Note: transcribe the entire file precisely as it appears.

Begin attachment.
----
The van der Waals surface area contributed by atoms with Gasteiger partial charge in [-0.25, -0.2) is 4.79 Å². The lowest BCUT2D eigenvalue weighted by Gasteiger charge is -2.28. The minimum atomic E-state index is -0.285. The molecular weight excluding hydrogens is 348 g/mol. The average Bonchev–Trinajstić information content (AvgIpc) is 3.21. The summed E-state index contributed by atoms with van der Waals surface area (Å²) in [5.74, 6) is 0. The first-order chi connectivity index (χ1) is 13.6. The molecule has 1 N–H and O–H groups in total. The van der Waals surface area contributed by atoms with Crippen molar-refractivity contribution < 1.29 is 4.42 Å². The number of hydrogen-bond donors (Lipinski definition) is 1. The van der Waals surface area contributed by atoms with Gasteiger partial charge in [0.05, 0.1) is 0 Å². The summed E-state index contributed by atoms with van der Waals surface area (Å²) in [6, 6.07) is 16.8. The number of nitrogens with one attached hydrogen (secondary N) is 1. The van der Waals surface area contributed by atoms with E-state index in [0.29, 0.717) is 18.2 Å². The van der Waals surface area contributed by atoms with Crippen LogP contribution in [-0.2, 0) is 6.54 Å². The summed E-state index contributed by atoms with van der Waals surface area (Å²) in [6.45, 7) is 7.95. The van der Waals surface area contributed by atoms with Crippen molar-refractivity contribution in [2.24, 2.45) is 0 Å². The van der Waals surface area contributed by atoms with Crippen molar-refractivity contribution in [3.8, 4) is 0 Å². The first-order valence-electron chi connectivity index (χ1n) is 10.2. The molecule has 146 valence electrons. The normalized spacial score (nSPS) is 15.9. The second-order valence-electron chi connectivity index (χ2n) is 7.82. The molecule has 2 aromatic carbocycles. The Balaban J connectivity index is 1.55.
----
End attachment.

The van der Waals surface area contributed by atoms with Gasteiger partial charge in [-0.25, -0.2) is 4.79 Å². The lowest BCUT2D eigenvalue weighted by Gasteiger charge is -2.28. The minimum atomic E-state index is -0.285. The molecular weight excluding hydrogens is 348 g/mol. The average Bonchev–Trinajstić information content (AvgIpc) is 3.21. The summed E-state index contributed by atoms with van der Waals surface area (Å²) in [5.74, 6) is 0. The first-order chi connectivity index (χ1) is 13.6. The molecule has 1 N–H and O–H groups in total. The van der Waals surface area contributed by atoms with Crippen molar-refractivity contribution < 1.29 is 4.42 Å². The number of hydrogen-bond donors (Lipinski definition) is 1. The van der Waals surface area contributed by atoms with Gasteiger partial charge in [0.05, 0.1) is 0 Å². The summed E-state index contributed by atoms with van der Waals surface area (Å²) in [6, 6.07) is 16.8. The number of nitrogens with one attached hydrogen (secondary N) is 1. The van der Waals surface area contributed by atoms with E-state index in [0.29, 0.717) is 18.2 Å². The van der Waals surface area contributed by atoms with Crippen LogP contribution in [-0.2, 0) is 6.54 Å². The summed E-state index contributed by atoms with van der Waals surface area (Å²) in [6.45, 7) is 7.95. The van der Waals surface area contributed by atoms with Crippen molar-refractivity contribution in [2.24, 2.45) is 0 Å². The van der Waals surface area contributed by atoms with Crippen molar-refractivity contribution in [3.8, 4) is 0 Å². The first-order valence-electron chi connectivity index (χ1n) is 10.2. The molecule has 146 valence electrons. The normalized spacial score (nSPS) is 15.9. The second-order valence-electron chi connectivity index (χ2n) is 7.82. The molecule has 2 aromatic carbocycles. The Balaban J connectivity index is 1.55.